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Fearing Iran, Arab armies plan joint force for 1st time.

The chiefs of staff of the Arab armies have drafted a plan for a joint force to intervene in Middle East hotspots to foil Islamic militants and Iran-backed groups.

The plan was drafted by the armies of the 21 Arab League states. The League has talked about such a joint force for more than half a century, but it has never come to anything.

Whether this new effort will come off paper remains to be seen, but fears of the advance of Islamic State troops and of Iranian-backed groups has struck enough fear into the Arab states to actually put something on paper now.

The plan, drafted at a gathering Sunday in Cairo, describes where and how the force would be put into action. Membership is "voluntary," the draft says, and if only three of the members sign up, it's enough to put the plan into action. A decision to intervene would be based on a request from a member state "facing threats." The idea of an Arab joint force has already been put into effect in the ongoing coalition of nine Arab air forces to conduct air strikes in Yemen. But no ground force has been put together.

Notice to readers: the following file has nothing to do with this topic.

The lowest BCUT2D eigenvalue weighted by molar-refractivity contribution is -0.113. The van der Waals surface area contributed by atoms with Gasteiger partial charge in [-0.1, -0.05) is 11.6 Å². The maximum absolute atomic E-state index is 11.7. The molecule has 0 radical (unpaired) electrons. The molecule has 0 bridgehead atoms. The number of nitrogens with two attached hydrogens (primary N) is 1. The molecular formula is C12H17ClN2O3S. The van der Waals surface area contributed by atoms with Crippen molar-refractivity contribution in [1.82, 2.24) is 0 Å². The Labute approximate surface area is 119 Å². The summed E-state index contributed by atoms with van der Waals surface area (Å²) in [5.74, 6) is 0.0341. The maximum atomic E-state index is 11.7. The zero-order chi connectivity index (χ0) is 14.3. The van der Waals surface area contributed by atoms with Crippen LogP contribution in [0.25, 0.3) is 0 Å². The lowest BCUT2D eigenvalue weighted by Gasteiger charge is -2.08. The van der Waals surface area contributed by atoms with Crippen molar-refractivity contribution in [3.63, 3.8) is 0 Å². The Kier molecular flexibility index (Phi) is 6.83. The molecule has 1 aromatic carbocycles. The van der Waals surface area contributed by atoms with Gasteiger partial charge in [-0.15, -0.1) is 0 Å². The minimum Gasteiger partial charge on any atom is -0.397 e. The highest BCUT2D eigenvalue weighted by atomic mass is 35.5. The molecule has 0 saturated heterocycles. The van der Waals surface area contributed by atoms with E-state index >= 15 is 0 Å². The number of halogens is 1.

Defense ministers of member states would run the force, with a two-third majority required to make decisions. Military plans on engagements would be up to the member states' military chiefs.

US Defense Secretary Ash Carter endorsed the Arab joint force concept and State Department officials said the United States was waiting to see the exact structure and operational mandate of the joint force. Washington has long urged the Arabs to take more responsibility for their own defense and rely less on the United States.

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Publication:Iran Times International (Washington, DC)
Date:Jun 26, 2015
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